Goodness it has been a while since I last posted some of my retro sewing over here! The summer offers so many distractions, and my sewing has been thoroughly distracted by my love for gingham textiles this year! I recently put the rest of my stash busting projects on hold to turn out not one but two new gingham frocks, of which this full skirted 50’s number is the first!
Having discovered the wonder of Malco Modes petticoats I knew I wanted another full circle skirted dress to wear with either my ivory or black petticoats. The dress pattern was self drafted, with the bodice in a kimono sleeve style with a v-neckline and the skirt as a full 27″ long circle skirt. The full circle skirts on 45″ wide fabric do eat up a bunch of yardage, but with lots of Joanns coupons they are still doable. I always hem mine with coordinating cotton bias tape, usually just the packaged kind you can get at Joanns, and it takes at least two packages (at 3 yards a package!) to go around the skirt hem! I actually hemmed two circle skirts in one day a while back for a total of over 12 feet of hem hand stitched that day!
I tend to make simpler designs since I draft most everything myself and haven’t branched out into more intricate styles just yet. Still, I wanted to fancy this dress up a little bit so I added crisp white cotton sleeve cuffs and trim at the neckline. To do so I simply cut strips of fabric on the bias and ironed it into self-made bias tape to edge the sleeves and neckline, easy but effective!
For more photos of this outfit, visit me over on my blog The Closet Historian!
OK, so I’m always waaaay behind trends, and We Sew Retro is case in point! How did I not know about this blog before last week? I’ll never know…. but I’m so glad I finally did!
I’m Lily and I’ve been blogging over at Mode de Lis for almost 3 years now and I’m so excited to get in touch with some more vintage seamstresses! Last week I shared one of my recent projects: a dress made from hand-printed Indian cotton using vintage Butterick 8083….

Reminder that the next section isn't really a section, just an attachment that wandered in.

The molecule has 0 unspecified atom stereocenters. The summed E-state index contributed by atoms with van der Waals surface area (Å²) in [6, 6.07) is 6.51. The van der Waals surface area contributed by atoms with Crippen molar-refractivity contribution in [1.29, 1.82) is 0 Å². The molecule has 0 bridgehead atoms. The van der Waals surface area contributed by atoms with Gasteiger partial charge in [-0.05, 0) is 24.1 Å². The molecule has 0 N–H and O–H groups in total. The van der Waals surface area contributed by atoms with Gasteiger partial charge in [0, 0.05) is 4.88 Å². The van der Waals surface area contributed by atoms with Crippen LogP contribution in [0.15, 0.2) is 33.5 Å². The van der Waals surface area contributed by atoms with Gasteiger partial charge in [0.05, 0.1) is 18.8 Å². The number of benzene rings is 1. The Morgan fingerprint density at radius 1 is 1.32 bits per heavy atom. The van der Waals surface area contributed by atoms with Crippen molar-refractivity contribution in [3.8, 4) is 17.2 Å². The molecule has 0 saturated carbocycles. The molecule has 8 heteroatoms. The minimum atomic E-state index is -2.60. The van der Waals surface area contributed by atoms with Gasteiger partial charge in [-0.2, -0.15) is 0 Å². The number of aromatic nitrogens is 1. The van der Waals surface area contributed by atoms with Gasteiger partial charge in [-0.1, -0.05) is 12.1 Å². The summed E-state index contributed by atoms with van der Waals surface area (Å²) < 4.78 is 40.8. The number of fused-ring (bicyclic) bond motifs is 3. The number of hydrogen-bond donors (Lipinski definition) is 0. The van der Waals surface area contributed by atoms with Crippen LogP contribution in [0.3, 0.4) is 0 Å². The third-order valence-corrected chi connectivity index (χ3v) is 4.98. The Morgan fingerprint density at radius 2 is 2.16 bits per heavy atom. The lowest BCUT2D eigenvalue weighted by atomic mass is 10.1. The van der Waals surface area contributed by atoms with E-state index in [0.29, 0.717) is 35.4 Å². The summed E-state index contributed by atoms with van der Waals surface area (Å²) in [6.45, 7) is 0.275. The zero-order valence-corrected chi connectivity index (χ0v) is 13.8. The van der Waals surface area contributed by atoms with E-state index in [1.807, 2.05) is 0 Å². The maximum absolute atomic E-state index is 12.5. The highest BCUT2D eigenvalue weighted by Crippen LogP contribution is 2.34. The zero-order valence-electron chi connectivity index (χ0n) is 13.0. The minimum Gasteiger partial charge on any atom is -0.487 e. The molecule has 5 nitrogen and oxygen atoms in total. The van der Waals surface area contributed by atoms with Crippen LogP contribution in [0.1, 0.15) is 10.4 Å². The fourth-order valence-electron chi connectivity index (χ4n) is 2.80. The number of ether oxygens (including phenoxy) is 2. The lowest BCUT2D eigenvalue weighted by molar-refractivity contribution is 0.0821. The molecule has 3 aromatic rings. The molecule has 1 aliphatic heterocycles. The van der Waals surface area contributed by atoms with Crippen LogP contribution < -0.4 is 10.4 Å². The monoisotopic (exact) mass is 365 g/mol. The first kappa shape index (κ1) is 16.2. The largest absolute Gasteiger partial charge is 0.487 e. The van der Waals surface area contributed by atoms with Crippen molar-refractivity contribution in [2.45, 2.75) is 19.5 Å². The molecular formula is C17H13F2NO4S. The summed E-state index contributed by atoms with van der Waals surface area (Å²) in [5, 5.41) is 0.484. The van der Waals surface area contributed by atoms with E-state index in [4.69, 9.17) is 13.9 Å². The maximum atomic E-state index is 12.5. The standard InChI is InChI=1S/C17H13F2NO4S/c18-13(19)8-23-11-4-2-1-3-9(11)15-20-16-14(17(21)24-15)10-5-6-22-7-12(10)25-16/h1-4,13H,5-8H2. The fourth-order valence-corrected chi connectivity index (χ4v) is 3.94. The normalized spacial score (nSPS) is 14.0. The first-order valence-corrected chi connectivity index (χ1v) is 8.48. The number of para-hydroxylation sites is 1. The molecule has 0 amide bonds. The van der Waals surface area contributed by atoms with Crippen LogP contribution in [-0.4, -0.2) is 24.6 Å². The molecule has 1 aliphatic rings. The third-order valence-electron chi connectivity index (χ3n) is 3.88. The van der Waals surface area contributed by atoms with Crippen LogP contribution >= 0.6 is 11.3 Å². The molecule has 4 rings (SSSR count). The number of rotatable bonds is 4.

More details (including my love for indulging in obsessive pattern matching) over at my blog, Mode de Lis!
This post is a little different from my usual for quite a few reasons! To start, it’s my first ‘pattern hack’ post, my first fitted make and my first wearable toile! Also this post will lead on to another post with the final make and full instructions on my pattern hack. That’s why this one will be a little shorter than normal as it’s more of an introduction to the main dress – if that makes any sense…
Check out my wearable toile:
For my full pattern review & images, check out my blog The Crafty Pinup.
Hello Everyone! It has been quite a while since I last posted on this site. I really enjoyed how my birthday outfit this year turned out. I have always wanted to make a 1950’s tiki ensemble and I finally accomplished it!
I used Gertie’s new tiki inspired pattern 6354 from Butterick for the skirt and the bolero. I knew I didn’t have enough fabric to make the bustier from this pattern, so I turned to Simplicity 1426 to make the top. This outfit was a breeze to make and looks fantastic.
I wish I’d noticed that giant string!
I love shelf bust dresses, but they’ve been an irritation for me. Every pattern I’ve found cuts across the bust, not under, and the RTW dresses are way out of my budget. Enter lekala 4519. This pattern actually sits underneath bust, gives you more fullness and umph. Perfect, right?!?
I’d never worked with a Lekala pattern before, and I have to say, it was a very interesting experience. You enter your measurements, and their software creates a custom pattern for you, to your measurements. Or so it says. I didn’t find it to be quite so easy, as you can see by the short skirt length! Full review and pattern problems can be found on my blog, Sewn by Ashley
I’ve been eyeing this site for a while, but never thought I had anything worthy of posting here. I have been collecting vintage patterns for a while – I have accumulated quite a collection, so I have plenty of sewing to do. But, I also had been away from garment sewing for a long, long time. Last year I decided to get back to it. I am not normally a huge fan of 60s styles, but I have really loved this blouse for a while. A contest at PatternReview got me to finally make the blouse.
Here is my blouse:
This is the pattern I used:
I used a cotton lawn I had in my stash. Though I had (and still have) some issues with the front french dart and the collar, I am happy with the blouse. It is very comfortable and a perfect summer blouse!
More on my blog: 1960s blouse